Considered the only job she ever had outside of writing, Acker regarded stripping as “a real art unto itself”, with her experiences at the sex show providing (often sinister) material for future books, giving her new insight into gender and power. Given Acker’s crude fascination with sex, and her staunch belief that the body and language are inextricably intertwined, it’s unsurprising that sex work acted as an inspiration for the writer – a method of awakening creativity through the connection of body and mind.

“To survive in New York is to be a little like those hamsters on a wheel, the wheel turns faster and faster”

Though embedded in the burgeoning punk scene of 1980s New York, Acker urged to escape, feeling her life “was never going to change” if she remained in the city. Imbursed with her grandmother’s inheritance money, Acker moved to London in 1981 and quickly became an underground idol. As her biographer Chris Kraus wrote in The Guardian last year, Acker’s writing “spoke powerfully to a disillusioned post-punk generation in Thatcher’s Britain”, while her brash American attitude and glamorous looks made her an instant celebrity. “In England, the media has made this huge image of Kathy Acker,” the writer once complained, “I’m very well known here and I get tons of work. But to say they like what I do? No, I wouldn’t say that. They fetishise what I do.”

Acker felt detached and alone in London, despite her newfound fame and the success of Blood and Guts in High School, and as the years went on the British literati began to dismiss her work, maintaining her iconoclastic reputation as a figurehead of underground culture, rather than giving her writing recognition.

“All that matters is work and work must be created, and can’t be created in isolation”

Acker is renowned for her cut and paste style of working, consistently borrowing from other authors and poets, and incorporating snippets into her books. Once declaring “I have about a hundred cats living in me and all of them are curious”, Acker was fascinated by work she didn’t understand, copying scenes in an attempt to make sense of them. Instead of copying directly, Acker would inject erotic scenes and lewd, violent language, regarding her books as textual collages. The writer’s work – heavily influenced by William S. Burroughs – centred on form rather than context, using disruptive structures to interrupt the flow of narrative; this is exemplified in her first book Politics (1972) which jumbled scenes and locations, lacked proper grammar, and interspersed prose pieces with poetry – also trademarks of her future works.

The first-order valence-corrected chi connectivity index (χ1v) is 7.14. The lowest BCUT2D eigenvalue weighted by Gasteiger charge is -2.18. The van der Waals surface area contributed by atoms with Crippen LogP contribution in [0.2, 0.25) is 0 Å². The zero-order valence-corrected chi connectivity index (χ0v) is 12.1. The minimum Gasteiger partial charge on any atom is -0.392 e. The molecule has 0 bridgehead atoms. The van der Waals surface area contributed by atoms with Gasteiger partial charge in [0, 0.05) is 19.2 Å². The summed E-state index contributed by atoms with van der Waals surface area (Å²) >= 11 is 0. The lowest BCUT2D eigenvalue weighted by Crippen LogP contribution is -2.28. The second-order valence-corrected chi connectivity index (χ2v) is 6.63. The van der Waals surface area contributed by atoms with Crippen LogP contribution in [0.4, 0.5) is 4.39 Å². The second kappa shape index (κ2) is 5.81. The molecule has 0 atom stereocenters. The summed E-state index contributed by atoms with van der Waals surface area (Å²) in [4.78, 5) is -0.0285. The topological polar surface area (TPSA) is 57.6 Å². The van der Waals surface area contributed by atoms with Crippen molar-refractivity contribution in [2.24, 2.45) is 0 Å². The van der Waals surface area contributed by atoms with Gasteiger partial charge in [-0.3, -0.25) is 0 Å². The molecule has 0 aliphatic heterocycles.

The line between Acker’s cut-up experimentation and perceived plagiarism came to a head in 1989. The writer was forced to issue a public apology – though no such apology can be traced today – to author Harold Robbins after a 2000-word section of his 1974 novel The Pirate was found in a republished edition of Acker’s early works. Following the scandal, Acker wrote that she “understood that she had lost… more than a struggle about the appropriation of four pages”, but had “lost her belief that there can be art in this culture”. The above quote demonstrates Acker’s view that language transcends initial intent, and that meaning can be contorted and changed depending on the speaker.

“I am the one who must heal in order to be healed”

In April 1996 Kathy Acker was diagnosed with breast cancer – the illness that would ultimately end her life. Following a double mastectomy which led to Acker writing in The Guardian, “As I walked out of his office, I realised that if I remained in the hands of conventional medicine, I would soon be dead, rather than diseased, meat”, the novelist refused chemotherapy and instead put her faith in alternative medicine. Though an arguably fitting decision based on her disobedient inclination, Acker’s friends were distraught by her decision, which they deemed a death sentence.

Acker’s quote above refers to the teachings of her healers, who instilled in the writer the idea that recovery begins with the mind. The quote also holds significance in Acker’s work, and her internal turmoil over her childhood and failed relationships, suggesting she never truly felt harmony inside. This idea is mirrored in Blood and Guts in High School; though written years before her diagnosis, it acts as a devastating premonition for Acker’s battle with cancer, with protagonist Janey contracting the disease. In the novel, Acker compares cancer to having a baby – as if you can only have one or the other – writing: “It eats you, and, gradually, you learn, as all good mothers learn, to love yourself”. 

“I’m what happens after death, which is writing”

Kathy Acker died on November 30 1997 in an alternative cancer treatment in Mexico. Having isolated numerous friends, and with many of her later works disregarded by the literary establishment, a benefit fund for her treatment raised less than $2500. Acker’s battle with cancer wasn’t something she drafted into the myth of her life, writing: “I was being reduced to something I couldn’t recognise”. Losing control over the construction of her own narrative was terrifying to Acker, who spent her entire career maintaining power through the deliberate confusion of her reader. Writing in The Guardian, Acker referenced her desperation for explanation and reason: “To die without any idea why… my death – and so my life – would be meaningless”.

As the quote above asserts, Acker’s writing has lived on long after her death. Today, her work is just as radical as ever – shocking, rambunctious, and utterly inimitable, much like the writer herself. 

Aptly, Acker’s final moments were spent in ‘Room 101’, a reference from George Orwell’s Nineteen Eighty-Four which depicts a fictional torture chamber where prisoners are subjected to their worst fears. As writer Alan Moore said: “There’s nothing that woman can’t turn into a literary reference”.

I, I, I, I, I, I, I, Kathy Acker, supported by NOWNESS, is on at London’s ICA May 1 – August 4 2019